People of all walks of life and of all types of backgrounds gamble. Ancient civilizations even had forms of gambling, whether it was wagering on the winner of a footrace or whether it was gambling on the outcome of a roll of the dice. There is just something in our blood that makes us love the thrill and the excitement of having the chance to win something from nothing. In turn, casinos make billions of dollars each year from this need that we have to gamble. Taking advantage of our love of gambling is extremely profitable, and this begs us to examine just how much we lose when we decide to gamble.
The first thing to consider with examining any aspect of gambling is what the odds are. Simply put, how big of an advantage does the house have? While this can change drastically from game to game, it generally becomes an exercise in mathematics. The easy way out, however, is to just look it up, whether online or in reference books. It’s not terribly difficult to find the house edge for any game offered at a casino or in a lottery. For example, most forms of blackjack have a house advantage of less than one percent, while some lotteries have a house advantage of over thirty percent.
Well, these are the popular ones because you even have cards and judi online to look forward to where the house advantage is nearly forty percent with much higher stakes and little to lose.
The second thing to consider when examining the risk when gambling is how much money are you putting at stake. While it’s obvious that the less money you wager, the less you have at risk, betting too low of an amount has an effect of killing the thrill and excitement–the very reason you were gambling in the first place. For these reasons, you should take some time to figure out what the right amount is for you to gamble with. You want to be wagering enough that you have fun and experience that thrill of gambling, but you don’t want to wager more than you’re comfortable with possibly losing.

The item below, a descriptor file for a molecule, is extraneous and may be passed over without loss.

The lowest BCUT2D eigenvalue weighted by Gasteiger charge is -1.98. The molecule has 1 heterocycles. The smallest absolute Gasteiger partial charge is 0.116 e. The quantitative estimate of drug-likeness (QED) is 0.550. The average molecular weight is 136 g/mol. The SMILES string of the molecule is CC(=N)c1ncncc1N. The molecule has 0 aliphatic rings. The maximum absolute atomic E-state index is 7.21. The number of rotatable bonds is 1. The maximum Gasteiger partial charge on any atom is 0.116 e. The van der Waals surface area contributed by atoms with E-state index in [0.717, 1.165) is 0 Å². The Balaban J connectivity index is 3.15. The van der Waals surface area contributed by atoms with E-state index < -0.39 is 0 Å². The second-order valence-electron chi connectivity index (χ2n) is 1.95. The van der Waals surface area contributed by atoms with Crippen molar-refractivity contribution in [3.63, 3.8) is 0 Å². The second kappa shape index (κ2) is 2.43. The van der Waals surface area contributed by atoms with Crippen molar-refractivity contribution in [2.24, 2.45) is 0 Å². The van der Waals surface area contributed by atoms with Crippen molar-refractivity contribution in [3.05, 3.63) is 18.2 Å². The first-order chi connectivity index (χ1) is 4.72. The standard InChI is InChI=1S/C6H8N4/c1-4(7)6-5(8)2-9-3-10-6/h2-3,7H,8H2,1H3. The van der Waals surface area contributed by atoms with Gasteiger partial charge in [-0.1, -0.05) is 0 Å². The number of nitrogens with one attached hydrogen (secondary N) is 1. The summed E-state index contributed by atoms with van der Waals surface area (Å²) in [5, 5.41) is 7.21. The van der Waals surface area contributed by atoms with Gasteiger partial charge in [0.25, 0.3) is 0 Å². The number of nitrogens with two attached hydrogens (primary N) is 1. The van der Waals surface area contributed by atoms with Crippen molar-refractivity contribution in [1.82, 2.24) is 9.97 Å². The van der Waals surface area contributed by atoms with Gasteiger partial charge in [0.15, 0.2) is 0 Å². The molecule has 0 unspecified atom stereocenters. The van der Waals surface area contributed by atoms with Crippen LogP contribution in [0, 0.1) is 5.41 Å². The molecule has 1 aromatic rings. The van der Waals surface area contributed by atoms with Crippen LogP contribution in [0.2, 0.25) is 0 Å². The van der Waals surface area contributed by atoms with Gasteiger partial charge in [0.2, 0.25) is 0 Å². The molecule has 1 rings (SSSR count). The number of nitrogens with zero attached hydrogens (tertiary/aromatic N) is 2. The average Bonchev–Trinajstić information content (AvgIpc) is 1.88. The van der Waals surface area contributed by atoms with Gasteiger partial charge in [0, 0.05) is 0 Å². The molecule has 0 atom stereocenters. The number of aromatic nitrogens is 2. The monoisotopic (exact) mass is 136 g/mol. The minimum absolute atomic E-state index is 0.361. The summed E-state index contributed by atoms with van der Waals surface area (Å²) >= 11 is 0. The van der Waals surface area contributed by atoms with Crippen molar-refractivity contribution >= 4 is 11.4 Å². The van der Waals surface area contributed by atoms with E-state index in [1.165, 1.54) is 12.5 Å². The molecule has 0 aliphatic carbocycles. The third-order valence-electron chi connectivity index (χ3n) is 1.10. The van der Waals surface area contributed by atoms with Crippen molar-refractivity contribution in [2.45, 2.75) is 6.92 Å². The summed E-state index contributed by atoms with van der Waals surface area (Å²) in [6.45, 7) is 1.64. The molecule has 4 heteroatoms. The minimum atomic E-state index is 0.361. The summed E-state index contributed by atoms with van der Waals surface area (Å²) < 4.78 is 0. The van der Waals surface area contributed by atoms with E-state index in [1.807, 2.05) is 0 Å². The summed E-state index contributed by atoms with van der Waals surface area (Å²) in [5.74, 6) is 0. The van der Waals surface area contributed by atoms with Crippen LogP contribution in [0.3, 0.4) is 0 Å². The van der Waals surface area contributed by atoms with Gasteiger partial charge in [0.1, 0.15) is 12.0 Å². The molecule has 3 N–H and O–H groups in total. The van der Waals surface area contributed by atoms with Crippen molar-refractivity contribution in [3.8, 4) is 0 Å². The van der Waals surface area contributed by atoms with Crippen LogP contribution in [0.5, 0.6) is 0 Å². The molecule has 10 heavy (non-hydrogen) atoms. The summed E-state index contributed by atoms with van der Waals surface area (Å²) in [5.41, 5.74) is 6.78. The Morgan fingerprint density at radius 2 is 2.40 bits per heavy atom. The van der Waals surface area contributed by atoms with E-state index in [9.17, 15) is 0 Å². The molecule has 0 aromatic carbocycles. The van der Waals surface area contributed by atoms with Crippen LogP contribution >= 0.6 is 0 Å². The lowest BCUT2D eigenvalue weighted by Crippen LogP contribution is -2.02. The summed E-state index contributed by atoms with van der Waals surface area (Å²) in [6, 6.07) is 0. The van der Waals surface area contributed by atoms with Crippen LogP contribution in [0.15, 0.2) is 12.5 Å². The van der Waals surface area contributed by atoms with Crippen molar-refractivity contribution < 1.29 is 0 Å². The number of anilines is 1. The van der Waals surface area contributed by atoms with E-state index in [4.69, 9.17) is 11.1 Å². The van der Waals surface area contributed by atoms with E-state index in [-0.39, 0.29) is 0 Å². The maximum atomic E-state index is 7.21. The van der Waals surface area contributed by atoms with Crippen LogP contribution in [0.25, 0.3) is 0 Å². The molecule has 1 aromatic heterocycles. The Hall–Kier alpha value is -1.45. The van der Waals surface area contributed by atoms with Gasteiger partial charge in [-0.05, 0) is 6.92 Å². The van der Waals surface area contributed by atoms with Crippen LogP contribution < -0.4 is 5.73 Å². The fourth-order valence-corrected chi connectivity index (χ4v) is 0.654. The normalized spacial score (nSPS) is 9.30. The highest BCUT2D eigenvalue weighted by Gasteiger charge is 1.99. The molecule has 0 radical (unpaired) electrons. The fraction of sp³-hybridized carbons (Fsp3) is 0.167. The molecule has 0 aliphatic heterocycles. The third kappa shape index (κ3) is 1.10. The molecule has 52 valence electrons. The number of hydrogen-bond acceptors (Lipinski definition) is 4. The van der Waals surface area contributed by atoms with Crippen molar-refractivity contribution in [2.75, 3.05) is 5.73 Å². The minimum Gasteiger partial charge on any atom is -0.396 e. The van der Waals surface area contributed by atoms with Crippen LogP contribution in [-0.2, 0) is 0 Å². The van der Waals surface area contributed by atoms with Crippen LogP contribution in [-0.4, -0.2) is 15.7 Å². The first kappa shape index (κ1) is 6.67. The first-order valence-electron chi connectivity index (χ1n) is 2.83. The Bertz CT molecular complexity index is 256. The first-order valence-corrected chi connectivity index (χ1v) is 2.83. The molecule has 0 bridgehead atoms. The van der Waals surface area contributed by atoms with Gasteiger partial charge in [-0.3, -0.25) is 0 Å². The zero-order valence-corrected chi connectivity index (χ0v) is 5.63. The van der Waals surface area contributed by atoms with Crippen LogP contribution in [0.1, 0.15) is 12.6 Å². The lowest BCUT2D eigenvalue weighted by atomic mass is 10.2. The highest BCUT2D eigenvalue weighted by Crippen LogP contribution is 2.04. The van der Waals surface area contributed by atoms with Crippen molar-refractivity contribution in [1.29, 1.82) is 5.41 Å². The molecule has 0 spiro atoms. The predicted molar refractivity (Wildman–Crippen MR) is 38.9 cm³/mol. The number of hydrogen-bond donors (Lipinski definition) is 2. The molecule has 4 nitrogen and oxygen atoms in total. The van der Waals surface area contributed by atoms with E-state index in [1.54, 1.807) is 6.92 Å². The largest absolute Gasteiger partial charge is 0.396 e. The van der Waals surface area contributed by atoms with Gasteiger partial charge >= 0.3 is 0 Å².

Using a minimal amount of math, I’m going to show you how to use these two pieces of information (the house advantage and how much you want to gamble with) to figure out just how much you’re spending when you’re gambling. supposed you’ve decided that you want to play a blackjack game with a house edge of one percent, and you are going to be making bets of $10 on each hand. You’ll probably play about 30 hands an hour, so you’ll be wagering a total of about $300 an hour. Since the house’s edge is one percent, you can expect to lose about $3 in an hour of play. If you are having fun and decide to play for two hours, you’ll lose $6 on average, which is cheaper than going to see a two-hour movie in theaters. This seems like a good price for the entertainment.
You can make similar calculations using a very small a mount of math for nearly any gambling game. Suppose you live in North Carolina like I do and you want to buy a lottery ticket, maybe as a cheap Christmas present for a grand-son or cousin. You decide on a $5 scratch-off ticket, and after a little bit of research you discover that the North Carolina lottery has a house advantage of 50%. That means on average, your $5 ticket is really only worth $2.50. If this is a Christmas present, then you better hope that whoever gets it has $2.50 worth of excitement over it, or you’re better off buying them a $5 gift card.
A lot of people say gambling is a waste of time and money, but they don’t understand that entertainment has value as well. This would be like saying it was a waste of time and money to go out and watch a movie you really enjoyed. Hopefully now you understand how to decide if gambling is really worth the entertainment you get from it. Otherwise, you’re probably better off going to watch that movie.